By Steve Gunn

PHILADELPHIA – It’s no secret that Philadelphia schools are in deep financial trouble.

Just weeks ago the district had to take out a $300 million emergency loan just to make it through the current school year.

District officials have been asking union personnel to make financial concessions to help deal with the crisis, and they’ve been floating a controversial plan to close many neighborhood schools. Those moves are obviously necessary and we credit the district for going in that direction.

But district officials are hurting their own cause by issuing significant salary raises to 25 non-union employees, according to a report from

More than $300,000 in salary increases will be handed out to employees in the information technology, human resources, finance and grants, and compliance departments, according to the news report.

School officials tried to explain away the raises, claiming they are merely “adjustments” for employees who have not been getting the same type of raises as union members over the years. They also admitted they were “trying to communicate a certain prominence about a certain position,” the report said.

It’s all completely unnecessary, and more than a little foolish, at a time like this.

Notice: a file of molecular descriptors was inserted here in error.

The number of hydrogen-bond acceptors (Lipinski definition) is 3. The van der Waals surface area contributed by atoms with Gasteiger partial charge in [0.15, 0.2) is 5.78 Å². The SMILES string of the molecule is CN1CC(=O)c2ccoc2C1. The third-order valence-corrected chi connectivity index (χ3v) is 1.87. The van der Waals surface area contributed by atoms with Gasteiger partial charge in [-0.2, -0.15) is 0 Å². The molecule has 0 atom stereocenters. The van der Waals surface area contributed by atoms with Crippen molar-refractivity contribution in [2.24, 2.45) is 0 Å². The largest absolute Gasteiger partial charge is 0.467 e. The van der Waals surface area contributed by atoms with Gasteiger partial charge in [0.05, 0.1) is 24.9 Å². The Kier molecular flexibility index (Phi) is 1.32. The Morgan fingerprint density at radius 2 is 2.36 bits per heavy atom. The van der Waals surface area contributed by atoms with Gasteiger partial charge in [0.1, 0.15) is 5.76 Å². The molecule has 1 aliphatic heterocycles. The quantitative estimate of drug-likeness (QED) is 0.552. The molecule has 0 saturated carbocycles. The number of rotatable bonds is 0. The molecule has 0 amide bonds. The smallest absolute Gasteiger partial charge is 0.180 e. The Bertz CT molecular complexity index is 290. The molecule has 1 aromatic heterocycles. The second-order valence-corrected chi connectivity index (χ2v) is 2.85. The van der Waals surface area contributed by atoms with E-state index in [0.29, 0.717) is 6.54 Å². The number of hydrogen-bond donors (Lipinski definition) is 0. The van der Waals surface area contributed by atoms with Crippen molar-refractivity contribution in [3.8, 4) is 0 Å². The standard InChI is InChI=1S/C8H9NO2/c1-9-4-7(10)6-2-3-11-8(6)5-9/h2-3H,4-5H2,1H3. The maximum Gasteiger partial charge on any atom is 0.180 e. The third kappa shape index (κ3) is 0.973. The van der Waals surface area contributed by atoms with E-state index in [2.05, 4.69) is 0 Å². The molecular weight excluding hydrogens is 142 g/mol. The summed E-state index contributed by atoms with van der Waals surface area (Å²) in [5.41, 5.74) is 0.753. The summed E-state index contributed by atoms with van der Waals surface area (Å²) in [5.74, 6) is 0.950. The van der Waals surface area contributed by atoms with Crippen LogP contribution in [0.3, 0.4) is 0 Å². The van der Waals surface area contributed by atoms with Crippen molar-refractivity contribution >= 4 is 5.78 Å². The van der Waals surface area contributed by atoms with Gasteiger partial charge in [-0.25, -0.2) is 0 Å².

The district is going to have a hard enough time convincing a pampered teachers union to give up some perks for the common good, and a nightmare of a time convincing local residents to shutter a bunch of neighborhood schools.

Selling those ideas now becomes even more difficult, because the administration has foolishly decided to play favorites. Now nobody is going to want to sacrifice anything.

We’ve said it a million times and it must be repeated: Leadership involves walking the walk, not just talking the talk. When leaders say everyone must sacrifice to make ends meet, they should back up their words with strict policies.

Perhaps the employees getting the raises are very important to the district and deserving of more money. But raises for anyone are a very bad idea at the moment. This is a district that needs to save every penny possible to eliminate a huge deficit and maintain crucial student programs.

The adults in the district – and that means all of them – should have to wait for a brighter day to improve their income status.

Unfortunately that will only be true for most employees. A select few will actually get more money while most are asked to cough up some income. This is no way to promote solidarity and shared sacrifice.

Officials in Philadelphia schools ought to have their heads examined for making this boneheaded decision.

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